After the tanking is done, we talk to GCI who are the guardians of the airspace we use. They monitor the safety of the aircraft using the area and provide a verbal “picture” of where the bad guys are to help us point our radars at them for higher fidelity information which we can use to shoot missiles. The faster and higher a fighter is before firing his missile, the further the missile will go.

Range

Sometimes it isn’t just about maximum range: it is also about energy. If I shoot a missile at closer than maximum range, it has more energy when it finds the target. The missile can use that energy to “fly” after the target. So I can take a very long range shot which the enemy can defeat with a small manoeuvre, or I can take a very short range shot which the enemy can not escape from. Often we take a mixture of both types of shot depending on our best guess of what we think the enemy are going to do. The ranges of these shots are obviously one of the most highly classified parts of a fighter pilot’s job.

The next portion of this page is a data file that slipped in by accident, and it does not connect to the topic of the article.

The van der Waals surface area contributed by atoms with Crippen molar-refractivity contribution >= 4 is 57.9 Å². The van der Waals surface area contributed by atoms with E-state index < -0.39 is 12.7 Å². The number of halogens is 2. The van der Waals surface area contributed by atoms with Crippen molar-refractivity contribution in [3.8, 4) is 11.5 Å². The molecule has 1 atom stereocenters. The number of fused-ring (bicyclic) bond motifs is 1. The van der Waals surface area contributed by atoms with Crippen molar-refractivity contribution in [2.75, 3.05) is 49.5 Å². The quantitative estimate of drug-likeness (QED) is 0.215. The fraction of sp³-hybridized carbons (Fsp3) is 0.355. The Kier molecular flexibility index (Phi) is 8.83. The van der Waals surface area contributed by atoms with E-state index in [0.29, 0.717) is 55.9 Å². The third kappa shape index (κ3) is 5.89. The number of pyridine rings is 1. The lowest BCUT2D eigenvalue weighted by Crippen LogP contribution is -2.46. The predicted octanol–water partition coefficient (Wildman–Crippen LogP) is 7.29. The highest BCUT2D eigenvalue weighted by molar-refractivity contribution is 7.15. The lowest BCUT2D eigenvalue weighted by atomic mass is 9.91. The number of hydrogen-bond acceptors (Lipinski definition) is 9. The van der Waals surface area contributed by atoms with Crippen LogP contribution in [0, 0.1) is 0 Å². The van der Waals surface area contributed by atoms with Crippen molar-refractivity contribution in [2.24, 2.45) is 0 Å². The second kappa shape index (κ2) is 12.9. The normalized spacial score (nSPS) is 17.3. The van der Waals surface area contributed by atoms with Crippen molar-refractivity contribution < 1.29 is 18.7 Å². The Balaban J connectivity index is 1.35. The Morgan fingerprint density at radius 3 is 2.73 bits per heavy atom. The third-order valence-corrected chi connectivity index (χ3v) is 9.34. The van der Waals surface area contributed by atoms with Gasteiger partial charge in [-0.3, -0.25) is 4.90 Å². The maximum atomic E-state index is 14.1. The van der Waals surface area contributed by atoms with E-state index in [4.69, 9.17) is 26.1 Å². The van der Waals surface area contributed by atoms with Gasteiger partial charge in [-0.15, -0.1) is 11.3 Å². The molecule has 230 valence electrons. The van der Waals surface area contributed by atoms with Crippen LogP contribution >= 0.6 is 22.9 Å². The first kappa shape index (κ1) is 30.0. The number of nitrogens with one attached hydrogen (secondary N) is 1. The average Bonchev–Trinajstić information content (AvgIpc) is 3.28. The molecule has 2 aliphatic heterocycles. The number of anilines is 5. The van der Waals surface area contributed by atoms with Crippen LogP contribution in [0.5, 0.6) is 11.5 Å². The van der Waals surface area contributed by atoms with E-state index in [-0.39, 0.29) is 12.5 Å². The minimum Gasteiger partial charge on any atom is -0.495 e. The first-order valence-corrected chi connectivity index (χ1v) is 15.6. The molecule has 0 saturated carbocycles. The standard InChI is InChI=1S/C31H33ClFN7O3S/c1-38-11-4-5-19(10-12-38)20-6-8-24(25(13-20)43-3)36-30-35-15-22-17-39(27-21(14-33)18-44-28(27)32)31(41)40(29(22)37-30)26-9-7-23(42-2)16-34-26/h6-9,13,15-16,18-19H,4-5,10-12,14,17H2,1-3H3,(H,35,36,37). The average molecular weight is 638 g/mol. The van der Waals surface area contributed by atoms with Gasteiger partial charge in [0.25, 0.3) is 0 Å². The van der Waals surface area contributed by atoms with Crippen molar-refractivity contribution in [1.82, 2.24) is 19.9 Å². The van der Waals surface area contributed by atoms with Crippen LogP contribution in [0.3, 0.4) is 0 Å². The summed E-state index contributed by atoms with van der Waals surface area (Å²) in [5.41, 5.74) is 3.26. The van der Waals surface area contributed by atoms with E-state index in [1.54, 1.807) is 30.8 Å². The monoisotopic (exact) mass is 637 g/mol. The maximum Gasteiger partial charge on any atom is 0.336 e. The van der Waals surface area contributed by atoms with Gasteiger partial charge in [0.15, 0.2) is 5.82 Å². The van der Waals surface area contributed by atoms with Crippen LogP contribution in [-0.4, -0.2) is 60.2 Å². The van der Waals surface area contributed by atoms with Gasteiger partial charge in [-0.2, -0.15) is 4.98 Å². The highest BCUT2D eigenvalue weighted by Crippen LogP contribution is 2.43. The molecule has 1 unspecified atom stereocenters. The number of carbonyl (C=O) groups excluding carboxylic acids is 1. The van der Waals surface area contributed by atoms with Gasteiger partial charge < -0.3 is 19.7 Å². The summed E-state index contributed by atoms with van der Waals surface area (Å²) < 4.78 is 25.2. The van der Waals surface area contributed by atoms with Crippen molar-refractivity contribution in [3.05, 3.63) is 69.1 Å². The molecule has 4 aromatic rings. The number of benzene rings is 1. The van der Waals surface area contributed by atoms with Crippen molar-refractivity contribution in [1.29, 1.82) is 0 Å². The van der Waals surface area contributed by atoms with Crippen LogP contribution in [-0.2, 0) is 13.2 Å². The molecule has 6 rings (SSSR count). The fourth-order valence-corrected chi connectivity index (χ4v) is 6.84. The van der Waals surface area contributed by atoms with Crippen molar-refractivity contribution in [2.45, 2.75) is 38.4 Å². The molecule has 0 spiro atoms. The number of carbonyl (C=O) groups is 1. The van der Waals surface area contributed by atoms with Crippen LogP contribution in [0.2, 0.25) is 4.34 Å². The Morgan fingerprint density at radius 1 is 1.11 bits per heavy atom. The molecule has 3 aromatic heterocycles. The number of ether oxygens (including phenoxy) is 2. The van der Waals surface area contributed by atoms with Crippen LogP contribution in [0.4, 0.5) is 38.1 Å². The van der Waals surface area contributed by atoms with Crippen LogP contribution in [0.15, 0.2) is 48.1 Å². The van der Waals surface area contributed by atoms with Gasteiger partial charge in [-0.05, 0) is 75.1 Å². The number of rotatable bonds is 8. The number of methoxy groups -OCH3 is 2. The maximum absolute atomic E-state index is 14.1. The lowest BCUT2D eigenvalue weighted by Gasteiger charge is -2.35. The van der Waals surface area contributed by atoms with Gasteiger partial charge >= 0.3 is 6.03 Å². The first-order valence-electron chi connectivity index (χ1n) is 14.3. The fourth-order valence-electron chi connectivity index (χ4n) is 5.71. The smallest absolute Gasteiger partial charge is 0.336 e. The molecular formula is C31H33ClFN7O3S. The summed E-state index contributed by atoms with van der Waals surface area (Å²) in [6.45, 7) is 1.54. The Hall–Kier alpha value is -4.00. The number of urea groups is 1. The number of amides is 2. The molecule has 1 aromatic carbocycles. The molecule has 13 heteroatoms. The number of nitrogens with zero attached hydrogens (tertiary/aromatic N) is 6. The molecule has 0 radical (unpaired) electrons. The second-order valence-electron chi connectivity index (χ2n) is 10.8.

With Eurofighter Typhoon, the incredible speed and altitude performance of the jet means that it can shoot missiles at much greater ranges than we have been used to. That means we need to have the airspace distance to take those long shots and altitude to get to the parameters to take the shots.

Nick Graham at work in Typhoon's cockpit.
Nick Graham at work in Typhoon’s cockpit.

Turnin’ and burnin’

We need the areas to be over the sea because most of the fight will be flown at supersonic speeds, often pointing straight down at the ground and in full reheat. The turnin’ and burnin’ and the associated changes in direction and altitude are so fast that ground stations can not keep up with it. We also use chaff to defeat opposition locks and radio jamming to make it trickier to “kill” targets. Finally we need to be able to fly over simulated ground targets and run through the process of finding a target and dropping a bomb on it. This sometimes means flying around a target in circles.

Flying in circles is not for airliners. They prefer straight lines. However , airliners flying in a straight line tends to only happen over the vast expanses of ocean around the World. Not so over the North Sea and over lots more areas everywhere. Why? For all of the above reasons. We better don’t mix.